Did you know it’s possible for a group of politicians to stand against polls claiming the public wants something and still be a coward?
That’s what the Washington Post‘s Max Boot is trying to peddle. Boot, who has been getting the crap kicked out of him over at the National Review over the last week or so, is a vehement member of the Never Trump camp. While many of those are managing to oppose Trump while not actually ignoring their own principles, Boot seems to be following S.E. Cupp down the Trump Derangement rabbit hole.
Now, though, Boot has taken it a step further. He’s lashing out at Republicans in general for failing to roll over on gun control.
What the hell is wrong with us?
Less than a month after a white supremacist allegedly killed 51 people in Christchurch on March 15, New Zealand’s Parliament voted, 119 to 1, to make the possession of assault weapons illegal. Gun owners have until the end of September to turn in their weapons as part of a buyback program or face five years in prison. More than 10,000 firearms have already been turned in.
By contrast, at least 59 people have been killed in mass shootings this year (and more than 9,000 in other shootings, not counting suicides) and yet we are no closer to banning assault-style weapons. These were the weapons of choice of mass murderers in Newtown, Conn.; Aurora, Colo.; San Bernardino, Calif.; Sutherland Springs, Tex.; Las Vegas; Parkland, Fla.; Pittsburgh; Poway, Calif.; El Paso; and Dayton, Ohio. Seventy percent of voters and 54 percent of Republicans surveyed by Morning Consult-Politico support banning these weapons of war. Yet President Trump claims there is no “political appetite” for such action, meaning there is no appetite in the Republican Party to challenge the National Rifle Association.//bearingarms.com/wp-content/themes/Bearing-Arms-2016/images/ba_placeholder.png fords.org/gun-laws/federal-law/other-laws/key-federal-acts-regulating-firearms/" target="_blank" rel="noopener">in a quarter-century: The ban on selling assault weapons was approved in 1994 and expired in 2004. The last major federal firearms legislation actually made the problem worse: In 2005, Congress granted gun-makers immunity from being sued when their products are used to kill.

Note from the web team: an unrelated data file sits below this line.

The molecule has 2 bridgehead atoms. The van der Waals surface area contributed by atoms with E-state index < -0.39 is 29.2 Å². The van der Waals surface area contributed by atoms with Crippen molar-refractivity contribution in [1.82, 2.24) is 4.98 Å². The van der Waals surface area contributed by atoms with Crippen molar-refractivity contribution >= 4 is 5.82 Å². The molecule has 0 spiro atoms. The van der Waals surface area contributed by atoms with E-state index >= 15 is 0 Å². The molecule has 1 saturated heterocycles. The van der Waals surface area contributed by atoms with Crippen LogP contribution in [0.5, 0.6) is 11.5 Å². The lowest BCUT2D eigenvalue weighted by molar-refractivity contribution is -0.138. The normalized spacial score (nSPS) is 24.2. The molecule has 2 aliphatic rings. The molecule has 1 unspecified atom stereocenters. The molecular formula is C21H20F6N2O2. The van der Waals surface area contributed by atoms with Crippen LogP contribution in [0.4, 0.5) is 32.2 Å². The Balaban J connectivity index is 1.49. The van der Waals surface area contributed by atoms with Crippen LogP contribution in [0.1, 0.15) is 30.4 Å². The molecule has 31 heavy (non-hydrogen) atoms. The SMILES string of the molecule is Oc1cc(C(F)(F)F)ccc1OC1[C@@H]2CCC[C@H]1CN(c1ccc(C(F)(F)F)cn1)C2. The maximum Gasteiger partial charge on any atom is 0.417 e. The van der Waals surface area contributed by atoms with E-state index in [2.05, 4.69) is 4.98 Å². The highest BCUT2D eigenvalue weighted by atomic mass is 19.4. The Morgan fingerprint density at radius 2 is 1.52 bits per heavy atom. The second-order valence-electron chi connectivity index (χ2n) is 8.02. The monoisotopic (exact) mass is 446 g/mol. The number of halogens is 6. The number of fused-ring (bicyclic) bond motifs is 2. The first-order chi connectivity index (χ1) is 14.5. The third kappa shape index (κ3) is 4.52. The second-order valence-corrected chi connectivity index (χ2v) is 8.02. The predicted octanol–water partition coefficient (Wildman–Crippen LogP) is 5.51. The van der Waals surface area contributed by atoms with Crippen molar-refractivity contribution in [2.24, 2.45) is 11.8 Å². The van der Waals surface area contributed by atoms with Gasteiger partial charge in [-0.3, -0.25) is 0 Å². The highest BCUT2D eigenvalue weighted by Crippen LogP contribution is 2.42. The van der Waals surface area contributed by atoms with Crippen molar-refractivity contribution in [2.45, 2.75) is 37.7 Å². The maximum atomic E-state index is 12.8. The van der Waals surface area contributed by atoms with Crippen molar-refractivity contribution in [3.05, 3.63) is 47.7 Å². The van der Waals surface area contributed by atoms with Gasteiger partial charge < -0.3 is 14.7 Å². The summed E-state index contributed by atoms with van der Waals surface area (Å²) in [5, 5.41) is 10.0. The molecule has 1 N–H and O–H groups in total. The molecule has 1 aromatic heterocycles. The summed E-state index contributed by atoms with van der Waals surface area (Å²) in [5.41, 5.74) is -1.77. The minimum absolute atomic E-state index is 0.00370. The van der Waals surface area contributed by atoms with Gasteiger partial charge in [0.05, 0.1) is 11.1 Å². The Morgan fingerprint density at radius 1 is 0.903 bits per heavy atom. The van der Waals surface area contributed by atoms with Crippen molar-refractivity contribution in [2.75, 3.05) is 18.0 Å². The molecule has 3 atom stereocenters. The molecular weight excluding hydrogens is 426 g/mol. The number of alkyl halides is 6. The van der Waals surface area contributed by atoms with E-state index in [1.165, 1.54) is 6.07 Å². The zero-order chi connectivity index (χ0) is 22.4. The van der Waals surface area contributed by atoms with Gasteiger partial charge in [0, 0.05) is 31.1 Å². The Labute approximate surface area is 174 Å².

Just an interruption here, but considering gun-makers were being sued for what people did with legally manufactured and sold weapons, guns that they had absolutely zero control over, something needed to be done. Further, Boot’s claim that it made the problem worse is beyond idiotic. There’s no evidence suggesting such a thing.
What he means is that anti-gunners aren’t free to file a lawsuit every time someone fires a gun inappropriately. Gun manufacturers aren’t responsible for these shootings any more than video games or Max Boot is.
Boot continues to lambast Republicans for not acting on gun control, but the problem is that Boot has so abandoned anything he had approaching principles that he fails to recognize when others are standing by theirs. Most pro-gun Republicans understand that gun control isn’t the answer. While other nations who have passed gun control may have seen fewer gun deaths, Boot fails to note that gun fatality rates were also lower than the U.S. prior to the bans. Further, he also ignores the corresponding uptick in other violent crimes that occurred in places like England after their gun ban went into effect.
Yet Boot calls this holding to principles “cowardice.”
Every poll we see from the media claims that there’s overwhelming support for gun control. We hear that the American people are clamoring for new gun control measures, that they’re demanding it loudly.
If that’s true, then why would fear stay their hand? Wouldn’t fear direct them to pass gun control?
Undoubtedly, Boot is one who thinks the NRA holds absolute control over the political fates of Republicans, but that’s not really true. The NRA represents gun owners, but if the polls claiming gun owners also want this are to be believed, there’s no downside for Republicans.
Yet they persist.
For Boot, it’s something he’s unfamiliar with, so no wonder he mistakes it for something else. Max, this is called “principles.” You should try getting some yourself.